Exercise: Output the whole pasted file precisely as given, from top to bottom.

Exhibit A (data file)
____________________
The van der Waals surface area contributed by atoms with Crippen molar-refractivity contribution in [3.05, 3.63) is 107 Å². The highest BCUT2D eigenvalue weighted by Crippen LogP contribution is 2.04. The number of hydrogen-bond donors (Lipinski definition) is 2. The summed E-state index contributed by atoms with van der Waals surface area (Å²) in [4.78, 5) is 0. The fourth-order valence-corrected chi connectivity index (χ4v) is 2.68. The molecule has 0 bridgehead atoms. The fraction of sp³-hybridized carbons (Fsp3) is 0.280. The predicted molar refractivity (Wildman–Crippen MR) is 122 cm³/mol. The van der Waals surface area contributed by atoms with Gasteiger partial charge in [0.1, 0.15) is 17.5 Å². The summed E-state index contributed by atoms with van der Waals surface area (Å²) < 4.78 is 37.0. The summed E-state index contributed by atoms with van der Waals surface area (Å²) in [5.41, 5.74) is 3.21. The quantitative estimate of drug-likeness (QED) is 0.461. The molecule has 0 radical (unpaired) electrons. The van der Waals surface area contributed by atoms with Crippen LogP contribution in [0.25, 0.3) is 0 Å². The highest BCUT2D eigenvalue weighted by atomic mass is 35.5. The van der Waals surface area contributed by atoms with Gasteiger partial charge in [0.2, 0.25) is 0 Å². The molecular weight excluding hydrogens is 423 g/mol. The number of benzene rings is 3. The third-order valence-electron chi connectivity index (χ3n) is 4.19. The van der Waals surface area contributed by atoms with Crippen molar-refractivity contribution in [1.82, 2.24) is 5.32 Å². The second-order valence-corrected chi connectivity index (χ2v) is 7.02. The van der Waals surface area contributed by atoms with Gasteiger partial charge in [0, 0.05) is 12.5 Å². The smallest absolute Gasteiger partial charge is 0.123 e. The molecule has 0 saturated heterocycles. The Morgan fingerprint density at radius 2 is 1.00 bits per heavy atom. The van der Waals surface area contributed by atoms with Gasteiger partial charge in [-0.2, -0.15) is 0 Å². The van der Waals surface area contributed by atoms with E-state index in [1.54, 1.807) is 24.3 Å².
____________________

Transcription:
The van der Waals surface area contributed by atoms with Crippen molar-refractivity contribution in [3.05, 3.63) is 107 Å². The highest BCUT2D eigenvalue weighted by Crippen LogP contribution is 2.04. The number of hydrogen-bond donors (Lipinski definition) is 2. The summed E-state index contributed by atoms with van der Waals surface area (Å²) in [4.78, 5) is 0. The fourth-order valence-corrected chi connectivity index (χ4v) is 2.68. The molecule has 0 bridgehead atoms. The fraction of sp³-hybridized carbons (Fsp3) is 0.280. The predicted molar refractivity (Wildman–Crippen MR) is 122 cm³/mol. The van der Waals surface area contributed by atoms with Gasteiger partial charge in [0.1, 0.15) is 17.5 Å². The summed E-state index contributed by atoms with van der Waals surface area (Å²) < 4.78 is 37.0. The summed E-state index contributed by atoms with van der Waals surface area (Å²) in [5.41, 5.74) is 3.21. The quantitative estimate of drug-likeness (QED) is 0.461. The molecule has 0 radical (unpaired) electrons. The van der Waals surface area contributed by atoms with Crippen LogP contribution in [0.25, 0.3) is 0 Å². The highest BCUT2D eigenvalue weighted by atomic mass is 35.5. The van der Waals surface area contributed by atoms with Gasteiger partial charge in [0.2, 0.25) is 0 Å². The molecular weight excluding hydrogens is 423 g/mol. The number of benzene rings is 3. The third-order valence-electron chi connectivity index (χ3n) is 4.19. The van der Waals surface area contributed by atoms with Crippen molar-refractivity contribution in [1.82, 2.24) is 5.32 Å². The second-order valence-corrected chi connectivity index (χ2v) is 7.02. The van der Waals surface area contributed by atoms with Gasteiger partial charge in [0, 0.05) is 12.5 Å². The smallest absolute Gasteiger partial charge is 0.123 e. The molecule has 0 saturated heterocycles. The Morgan fingerprint density at radius 2 is 1.00 bits per heavy atom. The van der Waals surface area contributed by atoms with Gasteiger partial charge in [-0.2, -0.15) is 0 Å². The van der Waals surface area contributed by atoms with E-state index in [1.54, 1.807) is 24.3 Å².